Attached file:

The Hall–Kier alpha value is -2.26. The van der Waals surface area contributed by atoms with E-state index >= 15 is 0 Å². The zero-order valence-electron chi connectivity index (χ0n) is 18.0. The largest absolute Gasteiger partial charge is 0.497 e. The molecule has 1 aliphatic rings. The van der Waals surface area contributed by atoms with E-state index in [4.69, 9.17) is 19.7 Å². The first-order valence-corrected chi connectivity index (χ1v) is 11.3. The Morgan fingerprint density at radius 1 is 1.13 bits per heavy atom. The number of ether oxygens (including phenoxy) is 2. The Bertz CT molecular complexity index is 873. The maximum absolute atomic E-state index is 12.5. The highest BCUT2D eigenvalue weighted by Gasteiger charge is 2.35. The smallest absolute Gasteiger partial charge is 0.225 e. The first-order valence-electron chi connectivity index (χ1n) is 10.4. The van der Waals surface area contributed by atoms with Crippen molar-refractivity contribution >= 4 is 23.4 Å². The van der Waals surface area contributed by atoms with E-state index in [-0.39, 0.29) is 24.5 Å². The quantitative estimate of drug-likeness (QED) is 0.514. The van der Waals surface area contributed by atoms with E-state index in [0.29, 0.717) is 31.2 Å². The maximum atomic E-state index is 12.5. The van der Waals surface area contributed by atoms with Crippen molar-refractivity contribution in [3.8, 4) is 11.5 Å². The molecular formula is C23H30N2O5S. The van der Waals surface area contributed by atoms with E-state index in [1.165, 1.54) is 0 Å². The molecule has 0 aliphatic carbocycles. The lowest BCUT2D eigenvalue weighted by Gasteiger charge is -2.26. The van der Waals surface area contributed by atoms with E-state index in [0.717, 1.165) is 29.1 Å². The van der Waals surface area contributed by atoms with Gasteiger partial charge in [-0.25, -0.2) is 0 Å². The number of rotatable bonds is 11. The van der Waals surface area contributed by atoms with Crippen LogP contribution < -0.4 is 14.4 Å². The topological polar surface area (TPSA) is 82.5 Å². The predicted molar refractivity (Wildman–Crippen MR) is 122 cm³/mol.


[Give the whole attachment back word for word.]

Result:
The Hall–Kier alpha value is -2.26. The van der Waals surface area contributed by atoms with E-state index >= 15 is 0 Å². The zero-order valence-electron chi connectivity index (χ0n) is 18.0. The largest absolute Gasteiger partial charge is 0.497 e. The molecule has 1 aliphatic rings. The van der Waals surface area contributed by atoms with E-state index in [4.69, 9.17) is 19.7 Å². The first-order valence-corrected chi connectivity index (χ1v) is 11.3. The Morgan fingerprint density at radius 1 is 1.13 bits per heavy atom. The number of ether oxygens (including phenoxy) is 2. The Bertz CT molecular complexity index is 873. The maximum absolute atomic E-state index is 12.5. The highest BCUT2D eigenvalue weighted by Gasteiger charge is 2.35. The smallest absolute Gasteiger partial charge is 0.225 e. The first-order valence-electron chi connectivity index (χ1n) is 10.4. The van der Waals surface area contributed by atoms with Crippen molar-refractivity contribution >= 4 is 23.4 Å². The van der Waals surface area contributed by atoms with E-state index in [-0.39, 0.29) is 24.5 Å². The quantitative estimate of drug-likeness (QED) is 0.514. The van der Waals surface area contributed by atoms with E-state index in [0.29, 0.717) is 31.2 Å². The maximum atomic E-state index is 12.5. The van der Waals surface area contributed by atoms with Crippen molar-refractivity contribution in [3.8, 4) is 11.5 Å². The molecular formula is C23H30N2O5S. The van der Waals surface area contributed by atoms with E-state index in [1.165, 1.54) is 0 Å². The molecule has 0 aliphatic carbocycles. The lowest BCUT2D eigenvalue weighted by Gasteiger charge is -2.26. The van der Waals surface area contributed by atoms with E-state index in [0.717, 1.165) is 29.1 Å². The van der Waals surface area contributed by atoms with Gasteiger partial charge in [-0.25, -0.2) is 0 Å². The number of rotatable bonds is 11. The van der Waals surface area contributed by atoms with Crippen LogP contribution < -0.4 is 14.4 Å². The topological polar surface area (TPSA) is 82.5 Å². The predicted molar refractivity (Wildman–Crippen MR) is 122 cm³/mol.